Belief in progress is more or less today's mainstream religion. The Enlightenment has successfully replaced ‘real’ religion by a belief that material progress is the holy grail, the purpose, in life. Its main symbol in economics is economic progress, which on a very basic level translates into economic growth. Always aiming for more and better.
Economic laws are largely based on our own social construct. Our institutions, the rules that we have made about property and our belief in the monetary system and in creditworthiness, are what make the economy work as it does. So it is also our own construct that profit and growth are essential in a capitalist system. This is the religion of our time, which has indeed also brought a great deal of material progress.
But that religion makes it tricky to solve sustainability problems. Because within this religion, sustainability problems are seen as ‘negative external effects’. And the problem is that they do not have a price on the market. If we were to take them into account, consumption might become more expensive. Or worse, it might force us to consider reducing our consumption. This means that solutions to sustainability problems, ranging from energy transitions to a circular economy, can only work if they are profitable. And if becoming more sustainable is always seen as less profitable because it is more expensive, it will never be a promising alternative. Anything else than profit is simply not compatible with this paradigm. In everything, economic growth is and remains an unsubvertible precondition.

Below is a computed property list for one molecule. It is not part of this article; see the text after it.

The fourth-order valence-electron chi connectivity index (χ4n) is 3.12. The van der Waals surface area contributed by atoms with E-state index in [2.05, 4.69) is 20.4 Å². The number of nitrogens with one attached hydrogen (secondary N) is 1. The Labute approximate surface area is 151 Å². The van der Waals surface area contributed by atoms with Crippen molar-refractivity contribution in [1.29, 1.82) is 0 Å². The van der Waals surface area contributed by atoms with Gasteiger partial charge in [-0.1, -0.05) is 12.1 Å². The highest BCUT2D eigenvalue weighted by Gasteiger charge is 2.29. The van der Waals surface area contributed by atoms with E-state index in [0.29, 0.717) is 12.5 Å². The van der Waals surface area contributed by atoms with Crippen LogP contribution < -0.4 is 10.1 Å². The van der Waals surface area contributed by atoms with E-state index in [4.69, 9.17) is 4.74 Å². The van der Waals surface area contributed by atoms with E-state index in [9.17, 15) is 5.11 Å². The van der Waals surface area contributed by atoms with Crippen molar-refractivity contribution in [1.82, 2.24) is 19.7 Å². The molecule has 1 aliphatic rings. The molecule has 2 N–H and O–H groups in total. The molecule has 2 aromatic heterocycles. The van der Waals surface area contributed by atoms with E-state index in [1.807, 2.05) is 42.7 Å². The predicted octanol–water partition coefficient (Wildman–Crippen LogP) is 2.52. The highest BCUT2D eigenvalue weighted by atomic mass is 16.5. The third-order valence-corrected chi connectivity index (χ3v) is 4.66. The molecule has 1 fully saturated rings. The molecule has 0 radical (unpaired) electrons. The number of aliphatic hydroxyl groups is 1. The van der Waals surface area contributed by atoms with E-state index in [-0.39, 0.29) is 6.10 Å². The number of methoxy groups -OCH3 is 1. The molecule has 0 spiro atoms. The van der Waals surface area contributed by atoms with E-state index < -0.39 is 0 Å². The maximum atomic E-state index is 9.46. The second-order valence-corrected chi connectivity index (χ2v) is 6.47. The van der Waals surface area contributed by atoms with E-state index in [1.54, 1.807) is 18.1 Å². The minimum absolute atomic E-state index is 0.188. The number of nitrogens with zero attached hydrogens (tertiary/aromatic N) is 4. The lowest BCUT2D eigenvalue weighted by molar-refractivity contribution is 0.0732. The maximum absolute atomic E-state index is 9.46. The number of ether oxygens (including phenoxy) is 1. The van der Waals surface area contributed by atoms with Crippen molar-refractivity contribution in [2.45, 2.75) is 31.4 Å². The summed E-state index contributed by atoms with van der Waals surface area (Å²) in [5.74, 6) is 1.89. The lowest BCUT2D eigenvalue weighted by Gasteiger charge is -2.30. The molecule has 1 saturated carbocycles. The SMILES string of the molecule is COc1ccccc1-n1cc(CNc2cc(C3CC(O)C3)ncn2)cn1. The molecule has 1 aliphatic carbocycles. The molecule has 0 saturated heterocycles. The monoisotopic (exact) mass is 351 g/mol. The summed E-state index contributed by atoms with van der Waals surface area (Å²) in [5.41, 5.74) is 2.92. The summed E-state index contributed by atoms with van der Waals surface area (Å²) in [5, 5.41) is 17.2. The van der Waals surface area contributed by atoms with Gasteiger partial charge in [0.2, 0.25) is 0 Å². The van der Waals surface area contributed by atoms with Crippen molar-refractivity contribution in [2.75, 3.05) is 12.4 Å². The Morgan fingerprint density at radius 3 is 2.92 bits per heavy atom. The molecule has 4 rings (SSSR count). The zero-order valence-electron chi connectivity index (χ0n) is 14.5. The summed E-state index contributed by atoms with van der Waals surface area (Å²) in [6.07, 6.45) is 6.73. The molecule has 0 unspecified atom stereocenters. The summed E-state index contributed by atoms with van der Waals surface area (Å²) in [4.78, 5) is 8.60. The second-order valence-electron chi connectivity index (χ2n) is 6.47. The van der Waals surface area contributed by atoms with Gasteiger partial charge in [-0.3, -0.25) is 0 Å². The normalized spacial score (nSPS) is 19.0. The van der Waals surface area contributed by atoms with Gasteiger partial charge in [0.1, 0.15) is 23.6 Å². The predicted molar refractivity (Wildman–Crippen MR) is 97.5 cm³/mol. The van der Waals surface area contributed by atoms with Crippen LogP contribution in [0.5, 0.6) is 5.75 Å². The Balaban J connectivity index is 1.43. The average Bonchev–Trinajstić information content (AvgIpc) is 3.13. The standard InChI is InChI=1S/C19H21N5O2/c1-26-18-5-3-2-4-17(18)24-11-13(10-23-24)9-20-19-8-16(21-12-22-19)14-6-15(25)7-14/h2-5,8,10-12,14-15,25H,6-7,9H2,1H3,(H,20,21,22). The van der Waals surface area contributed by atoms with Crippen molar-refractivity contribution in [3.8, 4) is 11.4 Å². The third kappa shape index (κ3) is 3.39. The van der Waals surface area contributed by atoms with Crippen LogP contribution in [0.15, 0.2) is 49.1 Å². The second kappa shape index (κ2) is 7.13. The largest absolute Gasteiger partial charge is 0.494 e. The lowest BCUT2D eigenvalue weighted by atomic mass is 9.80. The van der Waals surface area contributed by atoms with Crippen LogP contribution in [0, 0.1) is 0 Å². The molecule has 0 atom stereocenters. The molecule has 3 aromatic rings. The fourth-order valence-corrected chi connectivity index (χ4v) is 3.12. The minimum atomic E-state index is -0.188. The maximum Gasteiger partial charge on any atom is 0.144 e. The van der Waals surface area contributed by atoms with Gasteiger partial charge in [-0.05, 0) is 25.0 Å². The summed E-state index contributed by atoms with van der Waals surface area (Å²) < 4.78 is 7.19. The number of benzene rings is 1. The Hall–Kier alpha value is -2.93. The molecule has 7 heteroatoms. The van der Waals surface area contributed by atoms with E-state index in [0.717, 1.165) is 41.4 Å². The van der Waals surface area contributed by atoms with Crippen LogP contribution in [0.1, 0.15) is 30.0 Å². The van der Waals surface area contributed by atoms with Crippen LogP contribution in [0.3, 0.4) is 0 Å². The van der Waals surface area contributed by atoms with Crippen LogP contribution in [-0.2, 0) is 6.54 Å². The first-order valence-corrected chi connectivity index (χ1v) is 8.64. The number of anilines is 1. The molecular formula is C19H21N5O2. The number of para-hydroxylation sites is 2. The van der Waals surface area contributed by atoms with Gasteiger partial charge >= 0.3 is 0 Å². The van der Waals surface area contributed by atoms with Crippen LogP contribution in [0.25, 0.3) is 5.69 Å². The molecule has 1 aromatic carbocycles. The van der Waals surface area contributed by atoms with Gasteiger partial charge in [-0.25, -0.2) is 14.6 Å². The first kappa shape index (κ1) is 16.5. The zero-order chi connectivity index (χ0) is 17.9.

And that is the crux of the matter. Of course can we make our world more sustainable. But not if we stick to our current religion. Time to switch religions: from material progress to a sustainable future.
First, by showing that the gospel currently being told is no longer true. That, for instance, the relationship between inflation and unemployment is non-existent more often than not. That the policies of central banks undermine the credibility of the monetary system, rather than ensure financial stability. That a market economy does not cause wealth to trickle down at all, but instead creates a huge mountain at the top. And that most of all, the negative impact on our environment exceeds the benefits if we take all the costs, also for future generations, properly into account.
And second, by coming up with a new gospel. A gospel that does provide solutions to the problems of our time. A gospel in which growth is an instrument and not a goal. In which it is only logical that a society operates within the limits of our planet.
There is no reason why this should be difficult. We have switched religions before. We have first to un-believe the importance of the growth fairy-tale. If we then start to trans-believe that the only thing that counts is that future generations can also live a pleasant life, then we will act accordingly. If we believe that cutting down too many trees causes hell and damnation, then we will stop doing that.
Maybe, as has happened so many times before in history, hanging on to a religion for too long is our biggest problem.
This is a translation of Hans Stegeman's column in Het Financieele Dagblad, published January 25th, 2022.
Also read Hans' previous column 'Gender deaf'.